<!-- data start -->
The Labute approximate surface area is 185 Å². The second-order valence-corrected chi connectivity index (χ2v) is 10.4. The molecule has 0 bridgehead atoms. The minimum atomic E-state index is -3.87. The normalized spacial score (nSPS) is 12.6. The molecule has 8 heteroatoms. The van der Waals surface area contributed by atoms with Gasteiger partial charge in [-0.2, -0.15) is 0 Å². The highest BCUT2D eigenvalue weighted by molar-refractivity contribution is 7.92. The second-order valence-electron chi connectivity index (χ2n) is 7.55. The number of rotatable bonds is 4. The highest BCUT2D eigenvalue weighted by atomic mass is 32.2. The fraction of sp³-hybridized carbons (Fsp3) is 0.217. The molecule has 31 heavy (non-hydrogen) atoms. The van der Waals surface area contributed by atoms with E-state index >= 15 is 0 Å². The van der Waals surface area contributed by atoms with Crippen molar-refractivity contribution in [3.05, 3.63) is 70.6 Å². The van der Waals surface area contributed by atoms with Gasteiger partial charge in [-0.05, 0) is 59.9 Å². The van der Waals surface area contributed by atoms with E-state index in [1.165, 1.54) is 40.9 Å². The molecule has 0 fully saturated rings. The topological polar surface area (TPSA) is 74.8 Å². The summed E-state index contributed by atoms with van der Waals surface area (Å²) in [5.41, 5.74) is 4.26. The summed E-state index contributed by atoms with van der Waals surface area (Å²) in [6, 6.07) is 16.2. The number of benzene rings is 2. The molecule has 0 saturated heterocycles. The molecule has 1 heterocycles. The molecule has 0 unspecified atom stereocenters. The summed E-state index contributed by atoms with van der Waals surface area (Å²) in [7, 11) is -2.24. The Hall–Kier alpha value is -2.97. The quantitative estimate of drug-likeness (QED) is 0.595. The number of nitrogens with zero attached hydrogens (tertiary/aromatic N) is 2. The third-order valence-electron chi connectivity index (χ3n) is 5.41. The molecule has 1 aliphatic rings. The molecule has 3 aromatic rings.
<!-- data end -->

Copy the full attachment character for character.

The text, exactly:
The Labute approximate surface area is 185 Å². The second-order valence-corrected chi connectivity index (χ2v) is 10.4. The molecule has 0 bridgehead atoms. The minimum atomic E-state index is -3.87. The normalized spacial score (nSPS) is 12.6. The molecule has 8 heteroatoms. The van der Waals surface area contributed by atoms with Gasteiger partial charge in [-0.2, -0.15) is 0 Å². The highest BCUT2D eigenvalue weighted by molar-refractivity contribution is 7.92. The second-order valence-electron chi connectivity index (χ2n) is 7.55. The number of rotatable bonds is 4. The highest BCUT2D eigenvalue weighted by atomic mass is 32.2. The fraction of sp³-hybridized carbons (Fsp3) is 0.217. The molecule has 31 heavy (non-hydrogen) atoms. The van der Waals surface area contributed by atoms with E-state index >= 15 is 0 Å². The van der Waals surface area contributed by atoms with Crippen molar-refractivity contribution in [3.05, 3.63) is 70.6 Å². The van der Waals surface area contributed by atoms with Gasteiger partial charge in [-0.05, 0) is 59.9 Å². The van der Waals surface area contributed by atoms with E-state index in [1.165, 1.54) is 40.9 Å². The molecule has 0 fully saturated rings. The topological polar surface area (TPSA) is 74.8 Å². The summed E-state index contributed by atoms with van der Waals surface area (Å²) in [5.41, 5.74) is 4.26. The summed E-state index contributed by atoms with van der Waals surface area (Å²) in [6, 6.07) is 16.2. The number of benzene rings is 2. The molecule has 0 saturated heterocycles. The molecule has 1 heterocycles. The molecule has 0 unspecified atom stereocenters. The summed E-state index contributed by atoms with van der Waals surface area (Å²) in [7, 11) is -2.24. The Hall–Kier alpha value is -2.97. The quantitative estimate of drug-likeness (QED) is 0.595. The number of nitrogens with zero attached hydrogens (tertiary/aromatic N) is 2. The third-order valence-electron chi connectivity index (χ3n) is 5.41. The molecule has 1 aliphatic rings. The molecule has 3 aromatic rings.